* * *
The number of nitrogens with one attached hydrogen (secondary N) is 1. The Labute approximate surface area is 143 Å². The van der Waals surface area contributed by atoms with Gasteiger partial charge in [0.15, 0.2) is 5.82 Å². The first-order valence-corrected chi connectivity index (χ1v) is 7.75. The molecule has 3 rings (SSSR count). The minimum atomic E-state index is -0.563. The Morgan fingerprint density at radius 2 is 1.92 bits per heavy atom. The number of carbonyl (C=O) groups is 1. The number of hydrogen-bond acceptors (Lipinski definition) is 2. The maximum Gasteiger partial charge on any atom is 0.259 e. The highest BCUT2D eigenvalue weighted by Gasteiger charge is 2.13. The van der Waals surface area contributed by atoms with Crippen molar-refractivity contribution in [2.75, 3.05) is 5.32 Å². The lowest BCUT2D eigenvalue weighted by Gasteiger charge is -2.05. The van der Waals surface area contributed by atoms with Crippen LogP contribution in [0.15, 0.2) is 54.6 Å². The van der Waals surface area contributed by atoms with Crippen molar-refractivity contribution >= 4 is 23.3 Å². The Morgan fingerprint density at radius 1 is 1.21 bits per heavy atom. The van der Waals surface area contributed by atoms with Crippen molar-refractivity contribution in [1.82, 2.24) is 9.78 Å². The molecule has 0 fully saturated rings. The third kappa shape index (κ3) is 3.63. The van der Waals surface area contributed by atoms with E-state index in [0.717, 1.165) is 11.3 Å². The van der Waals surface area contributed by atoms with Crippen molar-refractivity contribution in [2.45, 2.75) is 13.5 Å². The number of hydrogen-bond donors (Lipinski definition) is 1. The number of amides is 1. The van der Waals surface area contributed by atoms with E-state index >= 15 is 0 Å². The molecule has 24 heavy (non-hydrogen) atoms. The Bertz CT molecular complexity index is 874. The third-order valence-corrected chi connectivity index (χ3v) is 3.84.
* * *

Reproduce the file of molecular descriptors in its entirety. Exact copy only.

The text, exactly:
The number of nitrogens with one attached hydrogen (secondary N) is 1. The Labute approximate surface area is 143 Å². The van der Waals surface area contributed by atoms with Gasteiger partial charge in [0.15, 0.2) is 5.82 Å². The first-order valence-corrected chi connectivity index (χ1v) is 7.75. The molecule has 3 rings (SSSR count). The minimum atomic E-state index is -0.563. The Morgan fingerprint density at radius 2 is 1.92 bits per heavy atom. The number of carbonyl (C=O) groups is 1. The number of hydrogen-bond acceptors (Lipinski definition) is 2. The maximum Gasteiger partial charge on any atom is 0.259 e. The highest BCUT2D eigenvalue weighted by Gasteiger charge is 2.13. The van der Waals surface area contributed by atoms with Crippen molar-refractivity contribution in [2.75, 3.05) is 5.32 Å². The lowest BCUT2D eigenvalue weighted by Gasteiger charge is -2.05. The van der Waals surface area contributed by atoms with Crippen LogP contribution in [0.15, 0.2) is 54.6 Å². The van der Waals surface area contributed by atoms with Crippen molar-refractivity contribution >= 4 is 23.3 Å². The Morgan fingerprint density at radius 1 is 1.21 bits per heavy atom. The van der Waals surface area contributed by atoms with Crippen molar-refractivity contribution in [1.82, 2.24) is 9.78 Å². The molecule has 0 fully saturated rings. The third kappa shape index (κ3) is 3.63. The van der Waals surface area contributed by atoms with E-state index in [0.717, 1.165) is 11.3 Å². The van der Waals surface area contributed by atoms with Crippen molar-refractivity contribution in [2.45, 2.75) is 13.5 Å². The number of hydrogen-bond donors (Lipinski definition) is 1. The number of amides is 1. The van der Waals surface area contributed by atoms with E-state index >= 15 is 0 Å². The molecule has 24 heavy (non-hydrogen) atoms. The Bertz CT molecular complexity index is 874. The third-order valence-corrected chi connectivity index (χ3v) is 3.84.